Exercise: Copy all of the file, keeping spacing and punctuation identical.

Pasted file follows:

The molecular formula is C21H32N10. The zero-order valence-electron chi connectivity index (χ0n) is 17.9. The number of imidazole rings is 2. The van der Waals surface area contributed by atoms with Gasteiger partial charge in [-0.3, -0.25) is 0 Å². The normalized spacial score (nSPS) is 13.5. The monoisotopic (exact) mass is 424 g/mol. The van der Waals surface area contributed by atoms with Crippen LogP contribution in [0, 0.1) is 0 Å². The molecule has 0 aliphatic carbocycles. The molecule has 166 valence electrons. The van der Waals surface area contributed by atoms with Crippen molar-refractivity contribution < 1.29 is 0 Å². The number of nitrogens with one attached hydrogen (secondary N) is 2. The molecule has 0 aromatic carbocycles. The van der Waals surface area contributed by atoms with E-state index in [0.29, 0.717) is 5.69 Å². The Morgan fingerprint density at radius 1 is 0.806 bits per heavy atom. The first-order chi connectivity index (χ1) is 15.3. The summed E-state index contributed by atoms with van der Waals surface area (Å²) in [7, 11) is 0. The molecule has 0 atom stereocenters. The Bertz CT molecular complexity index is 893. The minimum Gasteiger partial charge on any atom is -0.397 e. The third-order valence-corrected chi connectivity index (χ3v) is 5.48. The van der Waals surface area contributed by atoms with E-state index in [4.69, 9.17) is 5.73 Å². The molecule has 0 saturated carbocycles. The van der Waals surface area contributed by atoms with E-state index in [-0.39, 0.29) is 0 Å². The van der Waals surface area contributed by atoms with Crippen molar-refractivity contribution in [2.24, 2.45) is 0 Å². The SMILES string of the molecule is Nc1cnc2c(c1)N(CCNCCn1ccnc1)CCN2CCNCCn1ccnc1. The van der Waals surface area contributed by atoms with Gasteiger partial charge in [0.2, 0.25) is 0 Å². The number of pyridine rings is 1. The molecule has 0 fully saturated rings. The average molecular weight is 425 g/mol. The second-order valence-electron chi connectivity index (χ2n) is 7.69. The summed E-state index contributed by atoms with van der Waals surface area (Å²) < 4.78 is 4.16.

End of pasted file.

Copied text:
The molecular formula is C21H32N10. The zero-order valence-electron chi connectivity index (χ0n) is 17.9. The number of imidazole rings is 2. The van der Waals surface area contributed by atoms with Gasteiger partial charge in [-0.3, -0.25) is 0 Å². The normalized spacial score (nSPS) is 13.5. The monoisotopic (exact) mass is 424 g/mol. The van der Waals surface area contributed by atoms with Crippen LogP contribution in [0, 0.1) is 0 Å². The molecule has 0 aliphatic carbocycles. The molecule has 166 valence electrons. The van der Waals surface area contributed by atoms with Crippen molar-refractivity contribution < 1.29 is 0 Å². The number of nitrogens with one attached hydrogen (secondary N) is 2. The molecule has 0 aromatic carbocycles. The van der Waals surface area contributed by atoms with E-state index in [0.29, 0.717) is 5.69 Å². The Morgan fingerprint density at radius 1 is 0.806 bits per heavy atom. The first-order chi connectivity index (χ1) is 15.3. The summed E-state index contributed by atoms with van der Waals surface area (Å²) in [7, 11) is 0. The molecule has 0 atom stereocenters. The Bertz CT molecular complexity index is 893. The minimum Gasteiger partial charge on any atom is -0.397 e. The third-order valence-corrected chi connectivity index (χ3v) is 5.48. The van der Waals surface area contributed by atoms with E-state index in [4.69, 9.17) is 5.73 Å². The molecule has 0 saturated carbocycles. The van der Waals surface area contributed by atoms with E-state index in [-0.39, 0.29) is 0 Å². The van der Waals surface area contributed by atoms with Crippen molar-refractivity contribution in [2.24, 2.45) is 0 Å². The SMILES string of the molecule is Nc1cnc2c(c1)N(CCNCCn1ccnc1)CCN2CCNCCn1ccnc1. The van der Waals surface area contributed by atoms with Gasteiger partial charge in [0.2, 0.25) is 0 Å². The number of pyridine rings is 1. The molecule has 0 fully saturated rings. The average molecular weight is 425 g/mol. The second-order valence-electron chi connectivity index (χ2n) is 7.69. The summed E-state index contributed by atoms with van der Waals surface area (Å²) < 4.78 is 4.16.